Effects of fire on vegetation was the main theme for this month’s nature ramble as we visited the Anglesea Bushland Reserve where an ecological burn had been completed on half of the reserve in November 2021.
It was so exciting to see the regrowth of the various species just six months after the burn was carried out. We certainly have had good rainfall in this time and the plants have responded appropriately. We have a comprehensive plant list for this reserve compiled over a period of almost 30 years and we managed to find half the documented species as we walked through the area. Some of the emerging plants challenged us as the new growth following fire can be quite confusing. It is sometimes just so different from the mature growth of our heathland plants.
It will be interesting to add to this list as the seasons change and more plants emerge. Mandy’s sharp eyes spotted a new record for the area – a tiny sprig of Slender Platysace, Platysace heretophylla with its minute white flowers.
Platysace heretophylla var. heretophylla
Group checking leaves of plants in the burnt area.
It was fun looking at the leaves of the various species that were easy to observe in the open areas.
Margaret shows the soft foliage of Honeypots, Acrotriche serrulata, emerging in the burnt area. It is so different to the prickly vegetation of mature bushes.
We know the reserve is home territory for Southern Brown Bandicoots and we were thrilled to find what we believe were their diggings in the area. They could have been diggings from Bush Rats but we felt pretty confident that they were those of the Southern Brown Bandicoot.
Margaret and Gail observe the diggings believed to be those of Southern Brown Bandicoot
Fire not only stimulates growth of our indigenous flora but also of undesirable species. We added a number of introduced species to our plant list. An area of wattle seedlings was a worry. Some could be identified as Sweet Wattle, Acacia suaveolens, but there were certainly some others that will need to be removed.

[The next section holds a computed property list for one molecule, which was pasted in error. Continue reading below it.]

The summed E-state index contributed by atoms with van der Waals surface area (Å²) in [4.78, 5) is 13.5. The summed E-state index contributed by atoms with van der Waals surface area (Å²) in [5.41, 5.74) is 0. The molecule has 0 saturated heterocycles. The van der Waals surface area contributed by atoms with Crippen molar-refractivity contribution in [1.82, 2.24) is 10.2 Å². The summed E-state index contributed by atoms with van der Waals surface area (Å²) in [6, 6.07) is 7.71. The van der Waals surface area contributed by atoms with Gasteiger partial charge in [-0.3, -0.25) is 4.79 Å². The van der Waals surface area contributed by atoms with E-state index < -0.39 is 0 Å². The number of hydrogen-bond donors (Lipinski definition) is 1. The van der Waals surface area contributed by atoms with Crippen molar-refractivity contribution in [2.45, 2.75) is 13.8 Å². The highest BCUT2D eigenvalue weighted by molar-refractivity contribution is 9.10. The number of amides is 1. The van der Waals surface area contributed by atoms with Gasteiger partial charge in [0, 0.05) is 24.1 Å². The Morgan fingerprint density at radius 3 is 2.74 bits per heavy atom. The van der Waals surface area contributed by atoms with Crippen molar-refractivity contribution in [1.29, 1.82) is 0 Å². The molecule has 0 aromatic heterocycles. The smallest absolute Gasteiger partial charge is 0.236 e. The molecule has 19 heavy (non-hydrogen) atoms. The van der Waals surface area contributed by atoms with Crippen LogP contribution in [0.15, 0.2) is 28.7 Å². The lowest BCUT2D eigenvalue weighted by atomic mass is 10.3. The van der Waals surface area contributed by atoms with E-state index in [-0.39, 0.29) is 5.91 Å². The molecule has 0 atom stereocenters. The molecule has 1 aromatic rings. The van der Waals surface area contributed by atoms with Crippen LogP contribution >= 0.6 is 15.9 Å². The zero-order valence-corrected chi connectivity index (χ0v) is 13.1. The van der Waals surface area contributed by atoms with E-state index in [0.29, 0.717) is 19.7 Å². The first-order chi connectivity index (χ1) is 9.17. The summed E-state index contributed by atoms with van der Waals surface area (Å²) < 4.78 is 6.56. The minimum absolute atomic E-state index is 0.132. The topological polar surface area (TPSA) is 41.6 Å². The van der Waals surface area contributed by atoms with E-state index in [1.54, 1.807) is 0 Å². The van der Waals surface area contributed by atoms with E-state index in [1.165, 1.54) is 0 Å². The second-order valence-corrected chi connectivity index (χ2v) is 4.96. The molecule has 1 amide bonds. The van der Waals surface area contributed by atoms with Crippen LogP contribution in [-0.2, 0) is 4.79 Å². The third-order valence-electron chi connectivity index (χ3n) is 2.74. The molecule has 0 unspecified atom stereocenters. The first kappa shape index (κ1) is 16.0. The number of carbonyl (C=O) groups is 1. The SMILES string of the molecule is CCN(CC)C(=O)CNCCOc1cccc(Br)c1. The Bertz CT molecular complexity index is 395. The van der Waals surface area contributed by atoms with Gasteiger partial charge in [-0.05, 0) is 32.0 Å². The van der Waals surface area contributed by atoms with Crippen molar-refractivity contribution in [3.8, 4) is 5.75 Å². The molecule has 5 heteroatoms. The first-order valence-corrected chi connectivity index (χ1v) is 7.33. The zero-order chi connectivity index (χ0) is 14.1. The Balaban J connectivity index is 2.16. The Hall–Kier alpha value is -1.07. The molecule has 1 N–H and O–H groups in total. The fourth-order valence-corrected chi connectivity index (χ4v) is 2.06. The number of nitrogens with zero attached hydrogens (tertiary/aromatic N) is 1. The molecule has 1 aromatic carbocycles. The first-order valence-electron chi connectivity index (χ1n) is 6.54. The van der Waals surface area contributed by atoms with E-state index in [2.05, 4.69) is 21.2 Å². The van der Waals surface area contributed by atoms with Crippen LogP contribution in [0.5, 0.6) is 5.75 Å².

Gail observes a large area of wattle seedlings
The Prickly Cryptandra, Cryptandra tomentosa, was coming into flower, while the Erect Guinea Flower, was keen to show some early bright yellow flowers.
Erect Guinea Flower
There was one plant that we were unfamiliar with. We felt it might be Hedgehog Grass but are awaiting confirmation. It was certainly bristly in appearance.
Carl later identified it as Grey-beard Grass, Amphipogon strictus var. setifer.
Fringed Hare Orchid
With Margaret as leader the group did expect to see at least one orchid species in flower and we were rewarded with great viewing of the Fringed Hare Orchid, Leporella fimbriata, with just so many distinctive red-veined leaves and the dainty flowers almost hiding amongst the trackside vegetation. They were not in the burnt area but possibly the smoke had encouraged germination as there were certainly many more than usual. The erect petals, or the Hare’s ears, end in reddish-brown, club-shaped tips with the glands exuding a scent that attracts male flying Baby Bull-ants, Myrmercia urens, which pollinate the flower. We looked but were not successful in observing any ants – although it was a nice day, perhaps not warm enough to encourage pollination.
Fringed Hare Orchid leavew
We also observed a few Bearded Midge Orchids, Corunastylis morrisii, but they had finished flowering for this year.
It was interesting to walk through the unburnt area and to compare the vegetation of the two areas. The plan is to burn the second section in a few years time once the first section has recovered.
Images: Kaye Traynor, Paul Wright